S'wak party claims 'victory' despite all candidates losing deposits

Modified 9 May 2016, 3:43 am

All 11 candidates from the State Reform Party (Star) lost their deposits in the Sarawak state election, but despite this, Star president Lina Soo still claims ‘victory’.

In a statement today, Soo expressed her belief that her party did not lose and that the real losers were the other quarters.

“Have we lost? No, the real losers are those who voted for Malaya component party Barisan Nasional and Malaya parties DAP and PKR.

“The losers are those who could not see the bigger picture and did not vote a Sarawak party for the good of future generations of Sarawak,” she said.

Fielding candidates in 11 constituencies, Soo added, was a feat as the party did not field any candidate in the 2011 state election.

“To begin with, Star held no seats at all and in that sense it did not sustain any ‘massive loss’, even if the candidates have lost their election deposits.”

Furthermore, the party could claim victory on three issues, among them, how July 22 has been declared as ‘Sarawak Day’.

This, said Soo, was a result of the party’s campaign started on May 1, 2013, to have July 22 a public holiday for Sarawak.

Result of Star's public education

Pointing out how currently all politicians know about the 1963 Malaysia Agreement, Soo said this was also a result of Star’s educational public talks campaign initiated two years ago.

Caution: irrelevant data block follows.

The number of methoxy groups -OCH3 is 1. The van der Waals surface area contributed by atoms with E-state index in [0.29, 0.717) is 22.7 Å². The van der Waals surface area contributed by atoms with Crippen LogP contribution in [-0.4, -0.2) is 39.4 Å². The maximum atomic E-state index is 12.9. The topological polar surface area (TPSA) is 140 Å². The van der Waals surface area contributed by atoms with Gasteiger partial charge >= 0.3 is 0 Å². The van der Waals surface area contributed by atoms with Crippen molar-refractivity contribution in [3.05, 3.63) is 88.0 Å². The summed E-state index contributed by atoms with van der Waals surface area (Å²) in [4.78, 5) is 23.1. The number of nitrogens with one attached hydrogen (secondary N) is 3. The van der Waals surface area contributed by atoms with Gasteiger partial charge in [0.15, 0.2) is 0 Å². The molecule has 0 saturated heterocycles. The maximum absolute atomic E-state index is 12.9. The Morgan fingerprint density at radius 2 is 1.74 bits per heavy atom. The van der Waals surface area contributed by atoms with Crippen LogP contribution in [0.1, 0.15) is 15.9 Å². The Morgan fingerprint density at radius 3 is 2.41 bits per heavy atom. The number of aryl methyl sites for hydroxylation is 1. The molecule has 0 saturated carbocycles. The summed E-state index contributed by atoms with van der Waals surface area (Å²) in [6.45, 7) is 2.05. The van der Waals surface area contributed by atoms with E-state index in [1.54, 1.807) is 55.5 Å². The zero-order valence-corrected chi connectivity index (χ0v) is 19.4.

And citing Sarawak Chief Minister Adenan Satem’s remarks made a day before polling day, where he declared that he would restore Sarawak’s status as one of the three sovereign states that signed the Malaysia Agreement, Soo said her party had urged for this in its election manifesto.

Seeking the repeal of Act 354(2) of the Federal Constitution, Soo urged Adenan to restore Sarawak’s equal partner status with Malaya and Sabah and also called upon DAP and PKR MPs to act to repeal the Act.

“If they fail to do so, it only shows their motive and agenda towards Sarawak is no different from BN – that they are here only to implement their agenda,” she said.

Soo became the party's president in April, after the death of her predecessor Patau Rubis in March.

Formed in 1996, the party has never won any parliamentary or state constituency in the elections it contested.

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